Magazine article UN Chronicle

'Fewer Weapons and More Development in All Regions': Eminent Panel Recommends Steps to Link Disarmament and Development

Magazine article UN Chronicle

'Fewer Weapons and More Development in All Regions': Eminent Panel Recommends Steps to Link Disarmament and Development

Article excerpt

"Fewer weapons and more development in all regions': Eminent Panel recommends steps to link disarmament and development

So begins the Declaration adopted by the 14-member Panel of Eminent Personalities on the Relationship between Disarmament and Development, convened at the General Assembly's request (resolution 40/155) to draft a joint statement that could serve as a point of reference at the International Conference on the Relationship between Disarmament and Development.

The 29-paragraph Declaration sets out a series of measures to move "nearer [the] goal of a world with fewer weapons and more development in all regions'.

The Panel convened (New York, 16-18 April) to discuss the main issues relating to disarmament and development. Its members (see below) were appointed by Jan Martenson, Secretary-General of the Conference and Under-Secretary-General of the United Nations Department for Disarmament Affairs.

Drawn from all regions of the world, they espoused a broad range of views. But despite their differences, which reflected the divergence of opinions that persists on issues relating individually to disarmament and to development, the "Eminent Personalities' agreed that the emphasis now should be on the link between the two.

"Disarmament and development, each indispensable in its own right, become even more worthwhile when seen as mutually reinforcing', they affirmed.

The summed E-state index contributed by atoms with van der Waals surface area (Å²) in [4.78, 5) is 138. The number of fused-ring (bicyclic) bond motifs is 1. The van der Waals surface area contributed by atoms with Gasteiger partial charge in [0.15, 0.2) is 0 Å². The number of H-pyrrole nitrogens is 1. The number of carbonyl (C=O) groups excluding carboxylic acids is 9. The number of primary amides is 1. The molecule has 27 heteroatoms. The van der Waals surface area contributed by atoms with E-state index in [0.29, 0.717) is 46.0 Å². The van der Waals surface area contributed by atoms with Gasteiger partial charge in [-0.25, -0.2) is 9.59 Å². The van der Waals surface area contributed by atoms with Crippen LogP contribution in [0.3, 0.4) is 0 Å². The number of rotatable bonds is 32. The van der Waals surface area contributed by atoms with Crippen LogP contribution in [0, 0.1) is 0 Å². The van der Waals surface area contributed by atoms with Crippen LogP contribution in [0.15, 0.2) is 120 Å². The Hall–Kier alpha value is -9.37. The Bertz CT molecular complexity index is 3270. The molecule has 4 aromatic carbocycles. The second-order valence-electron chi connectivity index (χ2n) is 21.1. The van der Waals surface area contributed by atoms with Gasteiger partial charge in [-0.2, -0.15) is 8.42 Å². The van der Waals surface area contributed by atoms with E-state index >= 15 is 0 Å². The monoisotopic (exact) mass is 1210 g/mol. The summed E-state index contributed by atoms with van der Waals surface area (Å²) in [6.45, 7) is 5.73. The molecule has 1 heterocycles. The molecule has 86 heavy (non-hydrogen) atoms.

"Relating disarmament to development in a meamngful way constitutes a major intellectual, moral and political challenge of our age', Secretary-General Javier Perez de Cuellar told Panel members on 18 April. "It is . . . a moral affront that well over two thirds of the world's population continues to subsist on less than one third of the world's resources. The supreme challenge for policy-makers is to conceive and pursue policies which respond to the equally urgent demands of national security, human welfare and international interdependence.'

Introducing the joint Declaration, Panel Moderator Inga Thorsson, Sweden's former Under-Secretary of State for Foreign Affairs, warned that harsh economic conditions, hunger and political instability were "natural allies'. She said the Panel hoped the Declaration would lead "enlightened people' everywhere to urge their Governments to take appropriate action.


Affirming that "peace is more than the absence of war', the Panel, in its Declaration (A/CONF.130/PC/INF/17), notes that in a world of increasing interdependence, global geo-politics are being reshaped in a way that defines security as much in economic as in military terms. "The time has come', the text states, "to take into account the existence of an array of non-military threats to security in such forms as sharply diminished prospects for economic growth and social development, large-scale unemployment, resource scarcity, threats to food security, and severe environmental degradation'.

Development should not "run the risk of becoming one of the casualties of a continuing arms race', the Panel affirms. As development helps to overcome non-military threats to national security, it can also contribute to a more secure world. In that sense, the relationship between disarmament and development may be seen as a two-way street, the Declaration says.

National and international efforts to promote development should neither be postponed nor allowed to lag because of slow progress in disarmament, the Panel stresses. "While disarmament and development are parallel and distinct processes', the Declaration states, "there is a strong case to relate them to the broader implications of security'.

Each country should make "appropriate security interests' the criterion of its arms expenditure, according to the Declaration. Any State not applying that standard not only curtails its own development but also forces other countries to allocate additional resources to defence, the Panel says. …

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